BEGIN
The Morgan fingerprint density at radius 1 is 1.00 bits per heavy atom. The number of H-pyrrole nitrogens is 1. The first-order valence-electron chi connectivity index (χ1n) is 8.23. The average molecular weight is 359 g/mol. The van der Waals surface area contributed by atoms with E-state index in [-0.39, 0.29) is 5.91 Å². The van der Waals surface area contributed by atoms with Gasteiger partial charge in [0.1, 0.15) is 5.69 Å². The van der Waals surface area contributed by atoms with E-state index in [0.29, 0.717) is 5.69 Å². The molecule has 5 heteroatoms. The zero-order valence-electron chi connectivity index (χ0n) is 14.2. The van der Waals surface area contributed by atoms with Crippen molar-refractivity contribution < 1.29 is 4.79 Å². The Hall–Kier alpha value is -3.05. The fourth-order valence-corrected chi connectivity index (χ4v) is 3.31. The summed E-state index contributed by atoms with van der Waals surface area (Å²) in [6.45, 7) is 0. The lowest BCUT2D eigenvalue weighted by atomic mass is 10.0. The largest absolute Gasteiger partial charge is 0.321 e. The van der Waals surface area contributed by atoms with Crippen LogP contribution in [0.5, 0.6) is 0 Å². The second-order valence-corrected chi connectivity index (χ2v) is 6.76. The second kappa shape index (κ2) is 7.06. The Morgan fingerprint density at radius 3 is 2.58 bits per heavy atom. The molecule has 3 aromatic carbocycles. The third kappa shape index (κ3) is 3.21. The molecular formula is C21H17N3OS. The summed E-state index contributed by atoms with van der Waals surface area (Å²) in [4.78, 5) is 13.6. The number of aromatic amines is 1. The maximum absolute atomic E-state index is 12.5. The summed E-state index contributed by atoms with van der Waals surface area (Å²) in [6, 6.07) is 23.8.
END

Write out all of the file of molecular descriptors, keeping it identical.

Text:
The Morgan fingerprint density at radius 1 is 1.00 bits per heavy atom. The number of H-pyrrole nitrogens is 1. The first-order valence-electron chi connectivity index (χ1n) is 8.23. The average molecular weight is 359 g/mol. The van der Waals surface area contributed by atoms with E-state index in [-0.39, 0.29) is 5.91 Å². The van der Waals surface area contributed by atoms with Gasteiger partial charge in [0.1, 0.15) is 5.69 Å². The van der Waals surface area contributed by atoms with E-state index in [0.29, 0.717) is 5.69 Å². The molecule has 5 heteroatoms. The zero-order valence-electron chi connectivity index (χ0n) is 14.2. The van der Waals surface area contributed by atoms with Crippen molar-refractivity contribution < 1.29 is 4.79 Å². The Hall–Kier alpha value is -3.05. The fourth-order valence-corrected chi connectivity index (χ4v) is 3.31. The summed E-state index contributed by atoms with van der Waals surface area (Å²) in [6.45, 7) is 0. The lowest BCUT2D eigenvalue weighted by atomic mass is 10.0. The largest absolute Gasteiger partial charge is 0.321 e. The van der Waals surface area contributed by atoms with Crippen LogP contribution in [0.5, 0.6) is 0 Å². The second-order valence-corrected chi connectivity index (χ2v) is 6.76. The second kappa shape index (κ2) is 7.06. The Morgan fingerprint density at radius 3 is 2.58 bits per heavy atom. The molecule has 3 aromatic carbocycles. The third kappa shape index (κ3) is 3.21. The molecular formula is C21H17N3OS. The summed E-state index contributed by atoms with van der Waals surface area (Å²) in [4.78, 5) is 13.6. The number of aromatic amines is 1. The maximum absolute atomic E-state index is 12.5. The summed E-state index contributed by atoms with van der Waals surface area (Å²) in [6, 6.07) is 23.8.